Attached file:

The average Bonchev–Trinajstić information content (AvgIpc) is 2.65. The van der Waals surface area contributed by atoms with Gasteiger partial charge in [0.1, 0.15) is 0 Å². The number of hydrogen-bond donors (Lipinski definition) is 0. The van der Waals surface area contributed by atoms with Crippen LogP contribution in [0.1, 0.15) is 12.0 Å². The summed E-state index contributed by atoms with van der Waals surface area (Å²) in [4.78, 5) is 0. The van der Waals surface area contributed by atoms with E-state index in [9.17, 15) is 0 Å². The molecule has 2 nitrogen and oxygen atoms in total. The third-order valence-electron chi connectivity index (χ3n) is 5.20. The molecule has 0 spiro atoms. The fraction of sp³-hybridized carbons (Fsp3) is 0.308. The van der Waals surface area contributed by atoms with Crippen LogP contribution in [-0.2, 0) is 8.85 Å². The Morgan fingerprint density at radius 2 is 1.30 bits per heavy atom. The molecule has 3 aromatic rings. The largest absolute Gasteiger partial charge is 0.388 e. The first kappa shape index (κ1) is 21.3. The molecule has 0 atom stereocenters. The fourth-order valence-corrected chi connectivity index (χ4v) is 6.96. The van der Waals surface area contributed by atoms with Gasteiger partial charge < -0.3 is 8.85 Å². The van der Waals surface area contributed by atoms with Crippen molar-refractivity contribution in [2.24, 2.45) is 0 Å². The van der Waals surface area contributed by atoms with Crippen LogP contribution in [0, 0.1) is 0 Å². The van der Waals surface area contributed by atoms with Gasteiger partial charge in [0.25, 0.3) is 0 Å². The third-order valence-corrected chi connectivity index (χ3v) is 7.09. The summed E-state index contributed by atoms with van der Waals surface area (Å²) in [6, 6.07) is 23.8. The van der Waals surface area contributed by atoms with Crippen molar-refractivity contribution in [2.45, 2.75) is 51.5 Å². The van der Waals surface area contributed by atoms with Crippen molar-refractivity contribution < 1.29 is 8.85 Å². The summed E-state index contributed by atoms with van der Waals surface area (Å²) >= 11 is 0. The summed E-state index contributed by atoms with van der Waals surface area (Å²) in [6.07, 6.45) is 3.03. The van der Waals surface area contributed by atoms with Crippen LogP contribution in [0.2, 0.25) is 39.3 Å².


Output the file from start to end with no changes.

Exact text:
The average Bonchev–Trinajstić information content (AvgIpc) is 2.65. The van der Waals surface area contributed by atoms with Gasteiger partial charge in [0.1, 0.15) is 0 Å². The number of hydrogen-bond donors (Lipinski definition) is 0. The van der Waals surface area contributed by atoms with Crippen LogP contribution in [0.1, 0.15) is 12.0 Å². The summed E-state index contributed by atoms with van der Waals surface area (Å²) in [4.78, 5) is 0. The van der Waals surface area contributed by atoms with E-state index in [9.17, 15) is 0 Å². The molecule has 2 nitrogen and oxygen atoms in total. The third-order valence-electron chi connectivity index (χ3n) is 5.20. The molecule has 0 spiro atoms. The fraction of sp³-hybridized carbons (Fsp3) is 0.308. The van der Waals surface area contributed by atoms with Crippen LogP contribution in [-0.2, 0) is 8.85 Å². The Morgan fingerprint density at radius 2 is 1.30 bits per heavy atom. The molecule has 3 aromatic rings. The largest absolute Gasteiger partial charge is 0.388 e. The first kappa shape index (κ1) is 21.3. The molecule has 0 atom stereocenters. The fourth-order valence-corrected chi connectivity index (χ4v) is 6.96. The van der Waals surface area contributed by atoms with Gasteiger partial charge < -0.3 is 8.85 Å². The van der Waals surface area contributed by atoms with Crippen molar-refractivity contribution in [2.24, 2.45) is 0 Å². The van der Waals surface area contributed by atoms with Crippen LogP contribution in [0, 0.1) is 0 Å². The van der Waals surface area contributed by atoms with Gasteiger partial charge in [0.25, 0.3) is 0 Å². The third-order valence-corrected chi connectivity index (χ3v) is 7.09. The summed E-state index contributed by atoms with van der Waals surface area (Å²) in [6, 6.07) is 23.8. The van der Waals surface area contributed by atoms with Crippen molar-refractivity contribution in [2.45, 2.75) is 51.5 Å². The van der Waals surface area contributed by atoms with Crippen molar-refractivity contribution < 1.29 is 8.85 Å². The summed E-state index contributed by atoms with van der Waals surface area (Å²) >= 11 is 0. The summed E-state index contributed by atoms with van der Waals surface area (Å²) in [6.07, 6.45) is 3.03. The van der Waals surface area contributed by atoms with Crippen LogP contribution in [0.2, 0.25) is 39.3 Å².